The provincial Liberals have legalized an end to using coal to produce electricity, but it seems they’re not against leaving a few finals lumps in Ontarians’ stockings this Christmas.
Hydro ratepayers in Norfolk County recently received news that as of Dec. 31, the province will end the Ontario Clean Energy Benefit, which used to take 10 per cent off monthly hydro bills as a way to ease the sting of ever-higher rates.
“This rebate,” Hydro One explained, “was introduced five years ago to help customers through the transition to a cleaner, modern electricity system.”
Cleaner and more modern the system may arguably be, but as we learned this month from Auditor General Bonnie Lysyk, it’s also terribly managed and overly expensive.
After reviewing the utility, Lysyk found that electricity consumers shelled out $37 billion more than necessary from 2006 to 2014 thanks to mismanagement and shoddy service from Hydro One, plus unreasonably high green energy rates.
What’s worse, all that extra money hasn’t produced a flawlessly functioning system, as Lysyk bemoaned more frequent power outages thanks to spotty maintenance of Hydro One’s assets. “Hydro One’s customers have a power system for which reliability appears to be worsening while costs are increasing,” she said.
Paying more for poorer service is unacceptable, especially since the labour market has still not rebounded from the crash of 2008, and consumers don’t have extra money to burn on their hydro bills. It’s good that there exists a government program to help qualified low-income residents. But what about those residents who work multiple jobs and cut back on everyday frills so they can avoid ending up on the dole? A 10 per cent jump in hydro rates (made even worse by a 4.4 per cent increase to time-of-use prices mandated by the Ontario Energy Board in November) could be enough to push some residents into poverty.
The Clean Energy Benefit was a nice break for consumers reeling from the province’s notion that setting inflated rates for wind and solar projects – Lysyk said some rates set out in the Green Energy Act were double the U.S. market price for wind power and 3.5 times the rate for solar power last year – was a necessary move to get early adopters on board.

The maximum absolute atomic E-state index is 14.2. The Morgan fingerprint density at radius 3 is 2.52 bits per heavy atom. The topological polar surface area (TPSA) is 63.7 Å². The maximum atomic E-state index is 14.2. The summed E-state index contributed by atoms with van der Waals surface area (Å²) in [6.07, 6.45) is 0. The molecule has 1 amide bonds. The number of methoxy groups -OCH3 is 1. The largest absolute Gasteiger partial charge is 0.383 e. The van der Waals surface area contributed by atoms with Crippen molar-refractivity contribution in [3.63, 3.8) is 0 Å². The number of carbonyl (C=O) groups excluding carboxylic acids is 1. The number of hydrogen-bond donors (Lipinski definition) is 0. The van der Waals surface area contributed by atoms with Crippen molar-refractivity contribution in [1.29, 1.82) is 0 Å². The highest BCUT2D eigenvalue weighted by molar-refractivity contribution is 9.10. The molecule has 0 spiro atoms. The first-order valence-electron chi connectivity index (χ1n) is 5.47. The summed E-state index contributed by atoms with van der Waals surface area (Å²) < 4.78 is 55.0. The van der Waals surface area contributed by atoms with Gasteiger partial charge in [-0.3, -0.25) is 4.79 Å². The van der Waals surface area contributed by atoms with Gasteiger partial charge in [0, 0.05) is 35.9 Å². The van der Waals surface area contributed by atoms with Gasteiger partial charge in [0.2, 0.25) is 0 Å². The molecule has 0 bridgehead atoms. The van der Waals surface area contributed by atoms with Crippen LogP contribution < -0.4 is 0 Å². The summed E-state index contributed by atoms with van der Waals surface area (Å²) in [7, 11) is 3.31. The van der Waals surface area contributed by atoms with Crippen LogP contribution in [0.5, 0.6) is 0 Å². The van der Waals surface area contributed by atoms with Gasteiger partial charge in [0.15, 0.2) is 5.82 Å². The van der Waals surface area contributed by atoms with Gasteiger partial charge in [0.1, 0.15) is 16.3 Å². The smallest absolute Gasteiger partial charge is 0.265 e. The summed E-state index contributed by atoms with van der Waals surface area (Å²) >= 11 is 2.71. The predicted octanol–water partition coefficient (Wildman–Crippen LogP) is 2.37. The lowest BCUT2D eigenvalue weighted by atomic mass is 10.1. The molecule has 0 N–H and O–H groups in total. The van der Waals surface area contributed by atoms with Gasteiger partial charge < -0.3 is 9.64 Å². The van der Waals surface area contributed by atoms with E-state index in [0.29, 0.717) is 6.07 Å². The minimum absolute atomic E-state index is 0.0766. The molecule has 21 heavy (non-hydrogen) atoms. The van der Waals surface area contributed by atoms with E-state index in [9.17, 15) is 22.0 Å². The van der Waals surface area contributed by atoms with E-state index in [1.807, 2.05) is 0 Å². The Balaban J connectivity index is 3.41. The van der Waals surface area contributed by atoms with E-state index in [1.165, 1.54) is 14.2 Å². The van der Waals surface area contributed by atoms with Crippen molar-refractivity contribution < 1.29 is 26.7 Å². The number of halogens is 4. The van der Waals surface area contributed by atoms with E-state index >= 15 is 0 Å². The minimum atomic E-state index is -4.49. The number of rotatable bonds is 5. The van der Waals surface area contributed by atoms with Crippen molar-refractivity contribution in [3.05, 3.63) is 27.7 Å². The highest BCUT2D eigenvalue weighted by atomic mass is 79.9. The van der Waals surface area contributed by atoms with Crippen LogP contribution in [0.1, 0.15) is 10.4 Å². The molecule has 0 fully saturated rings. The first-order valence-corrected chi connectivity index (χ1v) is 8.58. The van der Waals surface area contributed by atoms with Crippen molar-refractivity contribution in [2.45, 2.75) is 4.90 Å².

“With wind and solar prices around the world beginning to decline around 2008, a competitive process would have meant much lower costs,” Lysyk concluded.
Energy Minister Bob Chiarelli defended the high wind and solar rates, saying the province was “ahead of the way” and “prices are going to be down very dramatically” thanks to a new competitive process for large renewable energy projects to be announced in the new year.
Forgive our skepticism, but it’s hard to trust the minister’s word on this in light of the AG’s report, and the fact that only on Dec. 31 will consumers finally stop seeing a Debt Retirement Charge on their hydro bills (a move that will lower monthly hydro bills by 3.4 per cent).
Compounding our mistrust is the fact that two former Liberal staffers are up on criminal charges related to the cancellation of two gas-fired power plants in 2011, a purely political move that burdened ratepayers with another billion dollars of debt. These and many other missteps do not inspire confidence in this government’s honour. (And no matter who was in charge at the time, Premier Wynne, the accused wear your party’s colours, so you can’t pretend they don’t exist).
We haven’t even gotten to the ill-advised sell-off of 60 per cent of Hydro One, nor Lysyk’s sobering conclusion that paying to conserve energy during a time of surplus power will actually cost the government more than it saves.
The hydro story in Ontario is the latest example of bald-faced government spin that just doesn’t compute. Cancelling the clean energy rebate while the system remains in shambles is a move worthy of Scrooge himself.